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Ryanair boss dismisses British Airways’ low-cost offshoot


Ryanair’s boss has dismissed British Airways’ plans for a brand new short-haul subsidiary at London Gatwick.

BA has not operated home and European flights from the Sussex airport for 18 months. The airline’s plan is to make use of the identical employees, plane and slots that existed in March 2020, however as a part of a brand new entity with decrease prices than earlier than.

The British Airways offshoot is anticipated to begin flying in late March 2022, in the beginning of the summer season season.


Michael O’Leary advised The Independent he was “absolutely not” fearful concerning the plans.

“Freud said the definition of insanity is doing the same thing again and again and expecting a different outcome,” mentioned the Ryanair chief govt.

“BA has set up about four or five low-cost subsidiaries. They’ve all failed, whether they were Go, BA Express, BA Connect.


“They’ve all been disasters.”

Go was established by British Airways in 1998, primarily based at Stansted airport. British Airways Express was the title initially utilized by BA’s London City operation, now generally known as BA CityFlyer.

BA Connect was the title for a short-lived subsidiary comprising British Airways’ regional flights. It was offered to now-defunct Flybe in 2006.


Mr O’Leary additionally supplied some recommendation to his counterpart at British Airways, chairman and chief govt Sean Doyle.

“They have some low-cost airlines in the group, Vueling and Aer Lingus. I don’t know why they don’t use Vueling to do it.”


The Spanish and Irish carriers are sister airways of BA within the IAG consortium.

“If BA’s going to set up another low-cost airline, particularly if they set it up in Gatwick, it’s doomed to fail and lose money because Gatwick is a high-cost, inefficient airport.

“The slots are inefficient, and I think it’s just a way of BA limiting competition from Wizz [Air] and from easyJet at Gatwick.


“They should be encouraged to promote competition there, and focus on their main business which is at Heathrow.”

A spokesperson for the airport mentioned: “Gatwick’s airport fees are among the lowest in Europe and, pre-pandemic, we operated the world’s most efficient runway, with security processing times to match.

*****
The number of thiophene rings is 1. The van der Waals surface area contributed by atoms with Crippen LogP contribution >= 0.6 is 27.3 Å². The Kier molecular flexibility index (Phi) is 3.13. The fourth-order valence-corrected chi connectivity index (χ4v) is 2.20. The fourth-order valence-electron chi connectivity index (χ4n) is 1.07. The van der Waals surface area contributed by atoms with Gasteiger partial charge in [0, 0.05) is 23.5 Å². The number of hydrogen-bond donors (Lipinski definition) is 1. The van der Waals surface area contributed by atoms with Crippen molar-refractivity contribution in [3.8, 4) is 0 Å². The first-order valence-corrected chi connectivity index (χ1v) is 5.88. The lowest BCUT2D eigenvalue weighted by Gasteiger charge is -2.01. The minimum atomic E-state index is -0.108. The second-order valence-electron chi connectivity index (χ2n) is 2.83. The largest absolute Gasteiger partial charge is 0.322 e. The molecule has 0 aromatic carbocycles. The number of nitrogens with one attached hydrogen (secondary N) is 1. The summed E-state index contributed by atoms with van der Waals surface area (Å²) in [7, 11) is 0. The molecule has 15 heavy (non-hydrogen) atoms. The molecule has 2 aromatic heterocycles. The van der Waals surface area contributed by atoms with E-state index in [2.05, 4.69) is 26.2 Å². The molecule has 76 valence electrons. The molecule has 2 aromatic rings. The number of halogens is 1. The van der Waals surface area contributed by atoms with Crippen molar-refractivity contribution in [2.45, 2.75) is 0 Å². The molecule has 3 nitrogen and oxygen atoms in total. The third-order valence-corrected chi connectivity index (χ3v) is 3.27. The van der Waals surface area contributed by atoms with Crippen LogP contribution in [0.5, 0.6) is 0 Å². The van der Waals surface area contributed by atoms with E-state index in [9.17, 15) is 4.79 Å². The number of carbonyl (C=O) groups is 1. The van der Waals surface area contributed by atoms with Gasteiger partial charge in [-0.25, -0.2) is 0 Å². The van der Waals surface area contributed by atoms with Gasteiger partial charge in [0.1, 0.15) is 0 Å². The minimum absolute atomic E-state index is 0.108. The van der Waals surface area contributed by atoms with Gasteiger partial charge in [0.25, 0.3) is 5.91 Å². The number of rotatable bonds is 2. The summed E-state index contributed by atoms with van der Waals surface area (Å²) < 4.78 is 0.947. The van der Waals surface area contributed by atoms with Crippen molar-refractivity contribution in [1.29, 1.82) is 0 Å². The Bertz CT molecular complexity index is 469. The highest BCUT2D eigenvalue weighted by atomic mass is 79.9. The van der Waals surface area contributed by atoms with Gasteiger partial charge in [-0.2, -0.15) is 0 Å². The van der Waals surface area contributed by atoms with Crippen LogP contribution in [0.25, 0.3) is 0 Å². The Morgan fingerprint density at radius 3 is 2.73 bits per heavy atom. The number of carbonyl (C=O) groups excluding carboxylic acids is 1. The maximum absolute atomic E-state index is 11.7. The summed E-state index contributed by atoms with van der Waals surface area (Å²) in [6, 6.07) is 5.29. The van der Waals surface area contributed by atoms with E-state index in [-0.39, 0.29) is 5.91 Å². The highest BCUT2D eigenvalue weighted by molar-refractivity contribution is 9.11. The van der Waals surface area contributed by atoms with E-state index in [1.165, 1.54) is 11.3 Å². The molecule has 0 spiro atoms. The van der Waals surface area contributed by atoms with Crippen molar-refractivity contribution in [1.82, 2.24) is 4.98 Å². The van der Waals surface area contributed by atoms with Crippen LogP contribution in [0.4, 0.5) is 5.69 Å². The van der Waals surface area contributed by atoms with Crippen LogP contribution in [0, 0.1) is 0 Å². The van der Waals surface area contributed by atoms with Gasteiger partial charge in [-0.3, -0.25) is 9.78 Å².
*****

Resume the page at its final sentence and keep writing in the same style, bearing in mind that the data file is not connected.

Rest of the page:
“Gatwick has no role in the allocation of slots at the airport. We are, however, calling for the Government to implement a sensible return to slot usage rules for the vital summer 2022 season to help the airport recover from the pandemic.

“Regulations for the summer season must strike the right balance between providing flexibility for airlines serving markets that may remain restricted, while ensuring there is an adequate supply of overall seat capacity to meet, what are expected to be, very significant levels of demand.”

The airline schedule analyst Sean Moulton mentioned: “With the pandemic ongoing, airlines across the world are looking to reduce costs. A new budget subsidiary has the opportunity to maintain existing jobs, which would benefit the existing employees.

“Also, IAG will be under pressure from other carriers to use their slots or they risk losing them in summer 2022.

“With European low-cost carriers expanding and Ryanair and Wizz Air actively wanting to grow at Gatwick, this could be seen as a move to block low-cost carriers from basing at London’s second-busiest airport.”

Ryanair flies solely three routes to and from Gatwick: its residence airport, Dublin; Shannon within the west of Ireland; and Alicante in Spain. From subsequent month it can add a hyperlink between Gatwick and Malaga, the principle vacation airport on the Spanish mainland.

Mr O’Leary mentioned: “The real challenge at Gatwick is that it’s very heavily slot blocked for early morning departures and late evening arrivals.

“We don’t depend on morning departures or evening arrivals. We think it’s important that there’s at least one truly low-cost airline at Gatwick, and it’s called Ryanair.”

Gatwick is the principle base for Britain’s largest finances airline, easyJet, which says: “We are driven by our strong focus on cost savings, with a commitment to maintaining easyJet’s structural cost advantage against the legacy and charter operators who are its major competitors in its markets.”

Ryanair has its primary base at Stansted in Essex. The service is ending flights from Southend and Belfast City airports this month.

More particulars of the British Airways plans for Gatwick are anticipated within the coming months. The Independent understands it’s more likely to carry normal BA branding, like the present BA CityFlyer subsidiary.



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